This week marked the 20th anniversay of the spill of the Exxon Valdez in Prince William Sound. I was in the Arctic when that happened, preparing to go out on the sea ice with Eskimo whale hunters.
Even so, I wept when I heard the news.
What follows is the story of two cats, both of Cordova, Alaska, right in the heart of Prince William Sound: Phantom, who helped with the cleanup and paid the ultimate price. Cookie, who could not replace Phantom, but did step in to take over Phantom's duties on the fishing boat, the Belen C, and so made a place of her own.
Phantom was a good, seafaring cat with a good sea gut and good sea legs, but the Siamese suffered her mishaps. Once, as her people, Joe and Belen Cook, napped, Phantom slipped through an open porthole and plunged into the water. Awakened by the splash, Joe leaped up and grabbed his buoy hook, but before he could rescue her, Phantom swam to the other side and pulled herself back on board. Another time, a leaf came blowing by and Phantom leapt for it, but when she came down she discovered that there was no boat, but only sea, beneath her. This time, Joe fished her out with the hook.
After the March 24, 1989, oil spill of the Exxon Valdez, the Cooks set out in their boat to work on the cleanup. Often, they would pick workers up from the beach for transport elsewhere. The Cooks lined the boat with oil absorbent materials, required passengers to remove oily gear before boarding and did all they could to keep it clean. Adoring spill workers took Phantom upon their laps, stroked her, talked to her and were delighted when she talked back.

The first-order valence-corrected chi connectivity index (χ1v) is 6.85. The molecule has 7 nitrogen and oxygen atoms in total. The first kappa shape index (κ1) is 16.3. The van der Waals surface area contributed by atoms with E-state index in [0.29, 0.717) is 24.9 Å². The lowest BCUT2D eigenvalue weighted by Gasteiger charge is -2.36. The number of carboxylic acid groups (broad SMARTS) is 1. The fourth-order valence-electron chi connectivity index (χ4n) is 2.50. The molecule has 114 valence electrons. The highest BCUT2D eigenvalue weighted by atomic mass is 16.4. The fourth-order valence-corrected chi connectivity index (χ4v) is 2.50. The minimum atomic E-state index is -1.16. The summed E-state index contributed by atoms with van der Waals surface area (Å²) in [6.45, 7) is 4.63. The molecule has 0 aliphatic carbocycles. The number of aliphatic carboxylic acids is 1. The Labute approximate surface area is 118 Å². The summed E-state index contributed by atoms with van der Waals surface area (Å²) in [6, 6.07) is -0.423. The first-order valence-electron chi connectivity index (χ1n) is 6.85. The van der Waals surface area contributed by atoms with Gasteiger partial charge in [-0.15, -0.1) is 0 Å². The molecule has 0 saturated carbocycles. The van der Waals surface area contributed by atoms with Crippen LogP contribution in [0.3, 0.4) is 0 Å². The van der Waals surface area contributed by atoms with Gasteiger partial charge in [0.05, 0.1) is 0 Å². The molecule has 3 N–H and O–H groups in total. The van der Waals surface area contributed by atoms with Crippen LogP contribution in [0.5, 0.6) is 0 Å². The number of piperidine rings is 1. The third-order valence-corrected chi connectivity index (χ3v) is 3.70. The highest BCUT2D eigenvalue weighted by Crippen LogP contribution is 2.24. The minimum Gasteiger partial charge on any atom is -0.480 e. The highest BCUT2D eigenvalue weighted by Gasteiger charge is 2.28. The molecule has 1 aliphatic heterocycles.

After the Cooks returned home to Cordova, Phantom fell suddenly ill during the day and, come night, died. The vet surmised that, somehow, the 13-year old cat had been poisoned by the spilled oil she had helped to clean.
In time, the Cooks set out in search of another Siamese female. After a visit to Belen’s mother in her Yaqui homeland of Mexico, they searched the Arizona classifieds and located a breeder in Cave Creek, a tiny enclave out in the wild desert.
The breeder informed the Cooks that she had only male kittens available and, before she would let one go, insisted upon giving the Cooks an intense, grilling, in-person interview to determine their worthiness. After the interview, the breeder was so pleased that she confessed to actually having two female kittens and would give the Cook’s first choice.
One sister was outgoing and friendly, lovable as can be. The other was shy and reclusive. Intent that it would have a good a home, Belen chose the later.
“Cookie” turned out to be a very gregarious, chatty cat, and a good sea cat, too – never has she taken a plunge off the boat.
Cookie gets what Cookie wants. Belen’s grandmother was up north doing laundry once, and Cookie harassed her mercilessly until she finally heated some clothes in the dryer and fashioned them into a nice, warm bed for the cat to lie upon.
Cookie loves to assist Joe when he works on his computer, but sometimes, Joe gets lazy and stops. Cookie then stands by the computer and meows until Joe gets back to work. Whenever jumbo shrimp leaves the fridge, Cookie dances and meows until she gets her 15 pieces.
I took these pictures of Cookie in August of 2002. I write of her in the present tense, but Cookie has gone now, to wherever it is that Phantom drifts.